Speech to Launch the Hospital Services PlanHealth
Good Health Wanganui
Thank you for the opportunity to launch the Hospital Services Plan here at Wanganui Hospital.
Wanganui is a highly appropriate place to launch this document. Your experience here is typical of the experience of many communities, especially the smaller rural and provincial ones.
You care greatly about having access to your hospital services, you have worried about losing services, and you have seen changes in those services. Some of those changes have not been welcome. Others, such as the new children's ward here, have been very welcome.
I hope that this Hospital Services Plan will put an end to unnecessary concerns about hospital services for your community, and many others like it.
That is a strong claim, but this is a very important issue. If there is one thing I have learned in my time as Minister of Health, it is that the public of New Zealand do want certainty about their health services, particularly their hospital ones.
This Hospital Services Plan was written in response to that need for certainty and security. People need to know what quality and type the services are, where they are going to be, and that they can be reached in time when needed.
This document does give you that information.
It makes it clear that the Government sees a national network of hospital services as a vital component of our public health service.
We are in the middle of a massive programme of upgrading our public hospitals. We've invested almost $1 billion - $920 million - over the last five years modernising hospitals and their equipment. We plan to invest up to $1 billion more in the next three years. That's more than replacing the value of our public hospitals in a brief eight years. This process has involved closing facilities down that were never going to work, and putting a huge investment into the hospitals that we are going to have.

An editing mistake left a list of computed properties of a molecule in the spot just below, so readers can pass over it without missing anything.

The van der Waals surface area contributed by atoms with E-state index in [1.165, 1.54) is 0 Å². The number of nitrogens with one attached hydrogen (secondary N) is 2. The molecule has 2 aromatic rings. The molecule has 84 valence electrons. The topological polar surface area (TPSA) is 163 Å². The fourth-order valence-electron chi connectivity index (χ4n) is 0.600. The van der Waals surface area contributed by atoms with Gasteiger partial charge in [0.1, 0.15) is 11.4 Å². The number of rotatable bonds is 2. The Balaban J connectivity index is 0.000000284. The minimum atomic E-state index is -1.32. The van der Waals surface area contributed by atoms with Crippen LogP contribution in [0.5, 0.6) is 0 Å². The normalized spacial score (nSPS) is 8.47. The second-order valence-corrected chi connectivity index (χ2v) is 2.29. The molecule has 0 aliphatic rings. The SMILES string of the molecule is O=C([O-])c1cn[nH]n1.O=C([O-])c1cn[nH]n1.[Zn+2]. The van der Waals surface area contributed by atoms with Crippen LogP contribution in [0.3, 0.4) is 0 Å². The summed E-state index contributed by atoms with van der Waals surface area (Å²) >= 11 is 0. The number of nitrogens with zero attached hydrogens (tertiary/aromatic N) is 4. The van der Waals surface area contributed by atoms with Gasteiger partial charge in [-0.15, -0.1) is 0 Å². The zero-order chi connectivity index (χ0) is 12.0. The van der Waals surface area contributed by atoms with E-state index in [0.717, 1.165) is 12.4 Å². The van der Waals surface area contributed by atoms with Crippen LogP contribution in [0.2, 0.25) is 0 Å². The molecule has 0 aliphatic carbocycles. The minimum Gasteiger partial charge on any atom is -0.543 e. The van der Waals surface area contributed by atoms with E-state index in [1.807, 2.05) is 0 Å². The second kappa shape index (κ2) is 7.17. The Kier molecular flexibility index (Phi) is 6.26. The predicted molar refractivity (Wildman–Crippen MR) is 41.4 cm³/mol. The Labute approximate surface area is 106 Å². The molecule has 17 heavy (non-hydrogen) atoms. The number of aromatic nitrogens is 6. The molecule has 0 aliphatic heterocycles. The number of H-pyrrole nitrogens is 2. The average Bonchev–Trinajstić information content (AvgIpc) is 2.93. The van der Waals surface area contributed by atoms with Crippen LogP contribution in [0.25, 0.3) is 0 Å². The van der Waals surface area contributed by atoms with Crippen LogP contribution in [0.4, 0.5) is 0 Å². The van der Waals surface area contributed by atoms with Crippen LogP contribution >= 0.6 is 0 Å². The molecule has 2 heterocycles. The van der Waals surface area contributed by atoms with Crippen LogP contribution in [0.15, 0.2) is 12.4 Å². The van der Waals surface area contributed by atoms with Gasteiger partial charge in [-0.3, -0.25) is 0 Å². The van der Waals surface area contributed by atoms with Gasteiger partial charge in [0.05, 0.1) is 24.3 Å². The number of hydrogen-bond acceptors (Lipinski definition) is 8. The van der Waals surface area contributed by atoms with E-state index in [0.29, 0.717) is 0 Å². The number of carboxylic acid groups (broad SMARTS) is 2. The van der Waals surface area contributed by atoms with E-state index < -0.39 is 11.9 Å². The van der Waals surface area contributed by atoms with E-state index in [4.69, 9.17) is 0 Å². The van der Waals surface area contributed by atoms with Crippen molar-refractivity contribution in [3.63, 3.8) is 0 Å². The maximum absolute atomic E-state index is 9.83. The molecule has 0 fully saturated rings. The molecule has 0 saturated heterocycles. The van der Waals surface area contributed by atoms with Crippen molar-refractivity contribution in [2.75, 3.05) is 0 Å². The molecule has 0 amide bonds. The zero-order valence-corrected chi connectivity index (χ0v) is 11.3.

Now, we can commit to keeping hospital services where they are, for the next three years.
That is not to say there will be no change at all, but we can work to improve health services and eliminate waste, without the fear of losing the hospital.
I am well aware that this Hospital Services Plan is not what many people had feared it might be. It is not about further centralisation. It is not about creating a "super hospital" or two in place of many smaller ones.
Centralisation has been a great worry for many people for one simple reason. They were afraid they would lose access to what services they have.
The Government agrees. That would be a problem. That is why it's not going to happen.
Concerns about centralisation are sensible ones, and we have been listening to them. No-one actually knows how you can best provide services in Gisborne, or Wanganui, or any number of smaller towns and cities, if you take away their hospitals. So it's not just a political kind of response, it's a rational, human response. It's about looking after 40,000 people as best you can.
That is why this document is not about super hospitals and dramatic changes. It is about security and continuity, because that is what people tell me they need and I agree.
I have been listening to communities right across New Zealand. Their hospital represents for them values which are at the heart of their community - security, safety, caring and civic pride.
People who have seen changes in their hospital services may well ask why the process was started at all.